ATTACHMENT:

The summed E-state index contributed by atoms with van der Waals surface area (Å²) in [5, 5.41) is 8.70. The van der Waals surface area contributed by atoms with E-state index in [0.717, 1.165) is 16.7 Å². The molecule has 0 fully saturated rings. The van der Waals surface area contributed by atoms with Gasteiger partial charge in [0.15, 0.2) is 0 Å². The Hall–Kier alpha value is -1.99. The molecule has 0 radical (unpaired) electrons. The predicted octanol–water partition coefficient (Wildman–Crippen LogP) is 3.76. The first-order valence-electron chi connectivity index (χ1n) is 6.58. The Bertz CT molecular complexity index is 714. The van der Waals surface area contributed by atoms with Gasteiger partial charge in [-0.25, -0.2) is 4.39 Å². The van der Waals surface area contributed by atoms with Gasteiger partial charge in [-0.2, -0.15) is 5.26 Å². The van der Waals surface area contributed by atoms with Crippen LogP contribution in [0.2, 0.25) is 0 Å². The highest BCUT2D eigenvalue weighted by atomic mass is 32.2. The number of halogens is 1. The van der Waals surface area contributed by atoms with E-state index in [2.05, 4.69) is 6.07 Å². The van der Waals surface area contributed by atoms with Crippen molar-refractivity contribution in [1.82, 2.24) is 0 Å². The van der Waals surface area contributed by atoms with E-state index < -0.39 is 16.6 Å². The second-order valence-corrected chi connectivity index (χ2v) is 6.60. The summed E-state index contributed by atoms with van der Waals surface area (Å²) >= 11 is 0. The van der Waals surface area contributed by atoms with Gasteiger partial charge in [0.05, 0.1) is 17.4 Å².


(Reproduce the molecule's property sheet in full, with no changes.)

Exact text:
The summed E-state index contributed by atoms with van der Waals surface area (Å²) in [5, 5.41) is 8.70. The van der Waals surface area contributed by atoms with E-state index in [0.717, 1.165) is 16.7 Å². The molecule has 0 fully saturated rings. The van der Waals surface area contributed by atoms with Gasteiger partial charge in [0.15, 0.2) is 0 Å². The Hall–Kier alpha value is -1.99. The molecule has 0 radical (unpaired) electrons. The predicted octanol–water partition coefficient (Wildman–Crippen LogP) is 3.76. The first-order valence-electron chi connectivity index (χ1n) is 6.58. The Bertz CT molecular complexity index is 714. The van der Waals surface area contributed by atoms with Gasteiger partial charge in [-0.25, -0.2) is 4.39 Å². The van der Waals surface area contributed by atoms with Gasteiger partial charge in [-0.2, -0.15) is 5.26 Å². The van der Waals surface area contributed by atoms with Crippen LogP contribution in [0.2, 0.25) is 0 Å². The highest BCUT2D eigenvalue weighted by atomic mass is 32.2. The number of halogens is 1. The van der Waals surface area contributed by atoms with E-state index in [2.05, 4.69) is 6.07 Å². The van der Waals surface area contributed by atoms with Crippen molar-refractivity contribution in [1.82, 2.24) is 0 Å². The van der Waals surface area contributed by atoms with E-state index < -0.39 is 16.6 Å². The second-order valence-corrected chi connectivity index (χ2v) is 6.60. The summed E-state index contributed by atoms with van der Waals surface area (Å²) >= 11 is 0. The van der Waals surface area contributed by atoms with Gasteiger partial charge in [0.05, 0.1) is 17.4 Å².